New SkyTeam member Aerolineas Argentinas is hoping 2013 will mark a turning point in its fortunes, as it welcomes new widebodies into its fleet in a move to turn around its unprofitable international operations.
The Buenos Aires-based carrier has undergone tumultuous changes in the last decade or so, moving from bankruptcy to privatisation and then renationalisation by the Argentinean government in 2008.
Since then, the airline has been working to re-establish itself among its more profitable peers in Latin America and to shed the image problems that have plagued it for years.
Once operating a fragmented and ageing fleet of Boeing 737 Classics, 747s and MD-80s, Aerolineas has taken the first steps in a fleet overhaul that will play out over the next three years.
Its fleet now comprises 26 737-700s and 800s, as well as 11 A340s. Seven of the A340s are the -300 variant while the remaining four are -200s. Aerolineas' domestic subsidiary Austral operates 20 Embraer 190s.
Saying that the airline's long-haul operations still represent a "significant challenge", the airline's vice-president of fleet Sergio Garcia Gomez tells Flightglobal: "We need better economies for the aircraft."
In 2013, Aerolineas will add six 737-800s, four A330-200s and two A340-300s, tells Flightglobal. It will retire two A340-300s from its operating fleet and five 737 Classics that are in storage, he adds.
Aerolineas expects to receive its first leased A330 in the third quarter of this year and plans to operate its new widebodies to destinations in the Americas, such as Miami, Bogota and Mexico City. The carrier is also hoping to resume its Buenos Aires-New York John F. Kennedy route by end-2013 with the A330s, says Gomez.
The New York flights were suspended by the airline following its renationalisation in 2008 and were never resumed.
Gomez believes that Aerolineas' new A330s will help the carrier regain profitability on its long-haul operations, as he points out that its A340s are expensive to operate. The A330s will also act as a bridge solution for its long haul needs as it evaluates a potential 787 Dreamliner or A350 order in the longer term. Aerolineas is evaluating both the 787-9 and the A350-1000, says Gomez.
Aerolineas is in discussions with Airbus to acquire new A330-200s with an increased maximum take-off weight (MTOW) of 242 metric tonnes, which Gomez says will allow the carrier to fly non-stop to destinations in Europe. However, these A330-200s with the increased MTOW, first announced by Airbus in 2012, will be available to airlines only in 2015.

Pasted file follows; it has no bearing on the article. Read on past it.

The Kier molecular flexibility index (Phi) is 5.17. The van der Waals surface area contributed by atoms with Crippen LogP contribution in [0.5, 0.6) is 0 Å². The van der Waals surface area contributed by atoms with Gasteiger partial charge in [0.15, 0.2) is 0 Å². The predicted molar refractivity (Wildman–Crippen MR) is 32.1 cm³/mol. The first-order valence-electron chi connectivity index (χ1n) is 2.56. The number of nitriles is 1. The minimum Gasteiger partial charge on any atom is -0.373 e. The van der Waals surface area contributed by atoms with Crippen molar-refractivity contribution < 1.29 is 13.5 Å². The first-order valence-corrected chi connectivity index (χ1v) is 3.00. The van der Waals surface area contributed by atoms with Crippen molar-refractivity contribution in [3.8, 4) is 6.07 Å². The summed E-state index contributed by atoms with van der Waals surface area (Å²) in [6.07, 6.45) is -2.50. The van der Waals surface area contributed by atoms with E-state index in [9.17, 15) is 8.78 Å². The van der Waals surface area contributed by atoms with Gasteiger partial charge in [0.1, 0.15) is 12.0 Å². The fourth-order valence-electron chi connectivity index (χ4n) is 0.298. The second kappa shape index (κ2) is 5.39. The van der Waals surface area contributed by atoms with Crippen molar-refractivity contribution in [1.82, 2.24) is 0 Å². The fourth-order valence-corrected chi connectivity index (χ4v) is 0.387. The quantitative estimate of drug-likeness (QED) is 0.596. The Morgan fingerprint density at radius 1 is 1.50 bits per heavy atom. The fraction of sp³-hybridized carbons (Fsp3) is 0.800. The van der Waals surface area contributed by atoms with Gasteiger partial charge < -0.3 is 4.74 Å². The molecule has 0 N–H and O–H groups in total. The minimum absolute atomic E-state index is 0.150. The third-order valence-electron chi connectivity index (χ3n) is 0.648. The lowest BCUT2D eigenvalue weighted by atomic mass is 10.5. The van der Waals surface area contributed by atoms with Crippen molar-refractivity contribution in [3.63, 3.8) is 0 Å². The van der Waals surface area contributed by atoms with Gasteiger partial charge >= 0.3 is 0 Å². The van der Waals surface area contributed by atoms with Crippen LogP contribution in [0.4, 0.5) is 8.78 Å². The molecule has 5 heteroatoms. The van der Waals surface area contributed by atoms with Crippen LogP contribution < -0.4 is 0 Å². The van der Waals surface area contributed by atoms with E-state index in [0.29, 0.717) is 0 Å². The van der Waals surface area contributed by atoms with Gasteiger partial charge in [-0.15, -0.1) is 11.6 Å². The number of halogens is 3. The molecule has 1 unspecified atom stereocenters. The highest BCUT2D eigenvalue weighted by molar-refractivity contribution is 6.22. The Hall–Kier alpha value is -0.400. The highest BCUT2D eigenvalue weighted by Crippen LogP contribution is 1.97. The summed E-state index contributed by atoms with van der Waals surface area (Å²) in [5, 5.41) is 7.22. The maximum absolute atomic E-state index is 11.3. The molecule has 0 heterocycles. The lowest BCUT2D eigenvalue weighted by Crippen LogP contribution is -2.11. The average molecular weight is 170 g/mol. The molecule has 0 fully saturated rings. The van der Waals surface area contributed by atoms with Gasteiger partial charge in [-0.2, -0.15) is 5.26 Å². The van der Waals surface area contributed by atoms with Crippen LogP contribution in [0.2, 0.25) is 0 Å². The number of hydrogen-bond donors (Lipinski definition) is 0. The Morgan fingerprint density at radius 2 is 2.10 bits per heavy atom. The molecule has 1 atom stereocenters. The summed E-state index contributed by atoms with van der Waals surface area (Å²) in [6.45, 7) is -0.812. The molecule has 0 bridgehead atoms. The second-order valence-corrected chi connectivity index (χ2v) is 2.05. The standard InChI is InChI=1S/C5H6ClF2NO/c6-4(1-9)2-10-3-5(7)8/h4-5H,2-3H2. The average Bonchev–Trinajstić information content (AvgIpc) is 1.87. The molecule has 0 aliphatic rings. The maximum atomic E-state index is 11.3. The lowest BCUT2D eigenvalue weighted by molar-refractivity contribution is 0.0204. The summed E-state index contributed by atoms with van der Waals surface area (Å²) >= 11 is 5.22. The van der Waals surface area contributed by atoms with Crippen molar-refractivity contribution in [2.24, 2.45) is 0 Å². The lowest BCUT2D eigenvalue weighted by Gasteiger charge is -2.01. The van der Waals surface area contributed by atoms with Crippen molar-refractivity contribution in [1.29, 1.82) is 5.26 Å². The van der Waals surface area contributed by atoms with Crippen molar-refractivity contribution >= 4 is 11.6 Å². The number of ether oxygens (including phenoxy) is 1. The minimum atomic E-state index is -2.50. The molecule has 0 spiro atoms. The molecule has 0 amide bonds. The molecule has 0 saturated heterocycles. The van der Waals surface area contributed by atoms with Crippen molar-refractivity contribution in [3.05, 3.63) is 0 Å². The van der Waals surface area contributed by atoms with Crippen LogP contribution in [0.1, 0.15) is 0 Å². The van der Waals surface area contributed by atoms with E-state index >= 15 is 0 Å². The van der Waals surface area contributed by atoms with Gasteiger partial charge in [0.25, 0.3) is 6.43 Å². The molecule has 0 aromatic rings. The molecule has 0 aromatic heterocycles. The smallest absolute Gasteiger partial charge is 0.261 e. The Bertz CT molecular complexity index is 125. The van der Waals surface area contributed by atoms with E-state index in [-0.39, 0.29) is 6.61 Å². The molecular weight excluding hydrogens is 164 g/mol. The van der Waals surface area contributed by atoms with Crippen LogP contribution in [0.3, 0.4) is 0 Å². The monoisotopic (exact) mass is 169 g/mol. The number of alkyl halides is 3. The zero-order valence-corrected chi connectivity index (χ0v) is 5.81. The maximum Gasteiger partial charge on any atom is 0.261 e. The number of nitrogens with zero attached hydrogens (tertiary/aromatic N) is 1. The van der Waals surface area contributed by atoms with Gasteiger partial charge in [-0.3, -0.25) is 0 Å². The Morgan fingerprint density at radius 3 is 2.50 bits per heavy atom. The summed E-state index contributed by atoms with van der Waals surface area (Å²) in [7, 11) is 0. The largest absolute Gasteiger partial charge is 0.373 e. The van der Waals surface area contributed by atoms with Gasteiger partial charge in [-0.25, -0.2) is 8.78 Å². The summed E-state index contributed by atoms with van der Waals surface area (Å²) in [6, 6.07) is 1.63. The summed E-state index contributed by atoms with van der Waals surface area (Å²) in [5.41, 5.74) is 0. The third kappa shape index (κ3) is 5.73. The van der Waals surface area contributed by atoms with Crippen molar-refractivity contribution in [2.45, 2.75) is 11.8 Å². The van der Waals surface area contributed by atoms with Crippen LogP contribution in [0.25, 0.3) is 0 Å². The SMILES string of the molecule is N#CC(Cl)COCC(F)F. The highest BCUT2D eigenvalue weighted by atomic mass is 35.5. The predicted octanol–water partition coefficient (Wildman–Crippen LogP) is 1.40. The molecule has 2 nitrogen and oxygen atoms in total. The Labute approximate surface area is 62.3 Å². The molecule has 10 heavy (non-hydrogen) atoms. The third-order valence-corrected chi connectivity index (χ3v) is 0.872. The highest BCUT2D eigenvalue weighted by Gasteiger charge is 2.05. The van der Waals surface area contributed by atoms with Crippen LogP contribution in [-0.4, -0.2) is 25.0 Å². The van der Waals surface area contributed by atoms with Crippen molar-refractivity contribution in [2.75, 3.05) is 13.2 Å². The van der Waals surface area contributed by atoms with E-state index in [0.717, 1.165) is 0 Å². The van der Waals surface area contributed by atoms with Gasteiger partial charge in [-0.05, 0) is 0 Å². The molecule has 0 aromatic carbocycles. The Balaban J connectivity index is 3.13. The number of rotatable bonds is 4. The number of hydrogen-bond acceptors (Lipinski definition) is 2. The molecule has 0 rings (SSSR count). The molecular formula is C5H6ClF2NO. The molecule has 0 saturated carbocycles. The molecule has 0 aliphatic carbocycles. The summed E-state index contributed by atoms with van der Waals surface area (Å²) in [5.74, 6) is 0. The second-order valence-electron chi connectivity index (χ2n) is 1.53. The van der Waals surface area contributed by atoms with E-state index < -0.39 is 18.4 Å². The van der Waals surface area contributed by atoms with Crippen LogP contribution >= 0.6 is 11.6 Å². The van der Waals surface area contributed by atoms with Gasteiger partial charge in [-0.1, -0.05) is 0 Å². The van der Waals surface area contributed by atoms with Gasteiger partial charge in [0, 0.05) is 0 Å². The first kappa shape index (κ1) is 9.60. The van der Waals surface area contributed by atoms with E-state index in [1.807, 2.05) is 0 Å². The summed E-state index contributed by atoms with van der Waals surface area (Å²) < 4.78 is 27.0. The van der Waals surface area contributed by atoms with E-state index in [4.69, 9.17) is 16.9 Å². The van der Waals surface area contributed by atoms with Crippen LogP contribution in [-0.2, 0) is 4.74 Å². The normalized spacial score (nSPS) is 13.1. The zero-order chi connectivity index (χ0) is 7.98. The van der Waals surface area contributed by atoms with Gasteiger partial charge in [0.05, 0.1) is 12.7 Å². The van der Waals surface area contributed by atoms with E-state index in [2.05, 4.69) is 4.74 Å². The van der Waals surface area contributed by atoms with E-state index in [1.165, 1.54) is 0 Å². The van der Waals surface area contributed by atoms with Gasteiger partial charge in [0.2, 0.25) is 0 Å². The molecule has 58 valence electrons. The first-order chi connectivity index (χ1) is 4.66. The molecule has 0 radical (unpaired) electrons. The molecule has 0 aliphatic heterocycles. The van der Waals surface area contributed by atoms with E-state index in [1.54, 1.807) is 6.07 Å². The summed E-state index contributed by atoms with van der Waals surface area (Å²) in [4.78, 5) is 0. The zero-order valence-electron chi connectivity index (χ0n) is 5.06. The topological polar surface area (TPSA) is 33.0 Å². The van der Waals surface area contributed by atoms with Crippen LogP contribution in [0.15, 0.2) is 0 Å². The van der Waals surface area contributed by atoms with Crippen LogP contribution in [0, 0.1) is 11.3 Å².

In the narrowbody segment, Aerolineas expects to finalise soon agreements with lessors on 13 to 15 737-800s, including the six that will be delivered in 2013. These remaining aircraft will be delivered through 2016.
Gomez points out that the average age of Aerolineas' fleet is now 7.5 years compared with 18 to 19 years before the fleet rationalisation kicked in. "We have much better operating efficiency now," he says.
The fleet changes are expected to help Aerolineas achieve a positive financial result in 2014 and 2015, says Gomez. The carrier lost $486 million in 2010, the last year with available data, the airline said last September.
Whether Aerolineas succeeds in its financial turnaround could have implications for airlines in the rest of the Latin American region, which have frequently criticised the Argentinean government for its protectionist policies that benefit Aerolineas. Latin American carriers have complained in recent years about difficulties in obtaining rights to fly to other Argentinean cities besides Buenos Aires.
Uruguay's Pluna, for example, ceased operations in July 2012, citing Argentina's refusal to grant it rights to serve new destinations in the country as one of the key reasons behind its demise.
The issue of Argentina's protectionism, often raised by the region's airlines chiefs as a challenge to overcome, got an airing again at a panel during last year's Latin American and Caribbean Air Transport Association (ALTA) Airline Leaders Forum in Panama City. The tense session culminated in an angry rebuttal by Aerolineas' Juan Pablo Lafosse, who did not agree with the other airline executives that protectionist government policies shielded the carrier.
If Aerolineas does achieve financial success with its fleet rationalisation plan, it would only be good for the region and the airline. The carrier will then be able to compete on the same level with its bigger and more profitable peers, even as a wave of consolidation in the Latin American region in recent years has reduced the number of players in the field.